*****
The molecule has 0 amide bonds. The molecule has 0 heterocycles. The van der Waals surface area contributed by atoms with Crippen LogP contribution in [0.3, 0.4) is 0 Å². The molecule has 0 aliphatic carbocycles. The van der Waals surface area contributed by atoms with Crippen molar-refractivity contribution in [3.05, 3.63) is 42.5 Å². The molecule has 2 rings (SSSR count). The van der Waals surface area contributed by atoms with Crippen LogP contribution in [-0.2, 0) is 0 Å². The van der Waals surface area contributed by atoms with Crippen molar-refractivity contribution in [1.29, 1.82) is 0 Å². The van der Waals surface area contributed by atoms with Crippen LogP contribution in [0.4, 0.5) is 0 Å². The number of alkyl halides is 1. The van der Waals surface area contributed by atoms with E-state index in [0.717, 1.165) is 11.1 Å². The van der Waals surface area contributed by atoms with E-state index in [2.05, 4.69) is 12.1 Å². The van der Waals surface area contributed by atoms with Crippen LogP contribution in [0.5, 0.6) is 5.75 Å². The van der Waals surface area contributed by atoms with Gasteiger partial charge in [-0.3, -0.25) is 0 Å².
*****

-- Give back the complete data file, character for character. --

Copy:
The molecule has 0 amide bonds. The molecule has 0 heterocycles. The van der Waals surface area contributed by atoms with Crippen LogP contribution in [0.3, 0.4) is 0 Å². The molecule has 0 aliphatic carbocycles. The van der Waals surface area contributed by atoms with Crippen molar-refractivity contribution in [3.05, 3.63) is 42.5 Å². The molecule has 2 rings (SSSR count). The van der Waals surface area contributed by atoms with Crippen LogP contribution in [-0.2, 0) is 0 Å². The van der Waals surface area contributed by atoms with Crippen molar-refractivity contribution in [1.29, 1.82) is 0 Å². The van der Waals surface area contributed by atoms with Crippen LogP contribution in [0.4, 0.5) is 0 Å². The number of alkyl halides is 1. The van der Waals surface area contributed by atoms with E-state index in [0.717, 1.165) is 11.1 Å². The van der Waals surface area contributed by atoms with E-state index in [2.05, 4.69) is 12.1 Å². The van der Waals surface area contributed by atoms with Crippen LogP contribution in [0.5, 0.6) is 5.75 Å². The van der Waals surface area contributed by atoms with Gasteiger partial charge in [-0.3, -0.25) is 0 Å².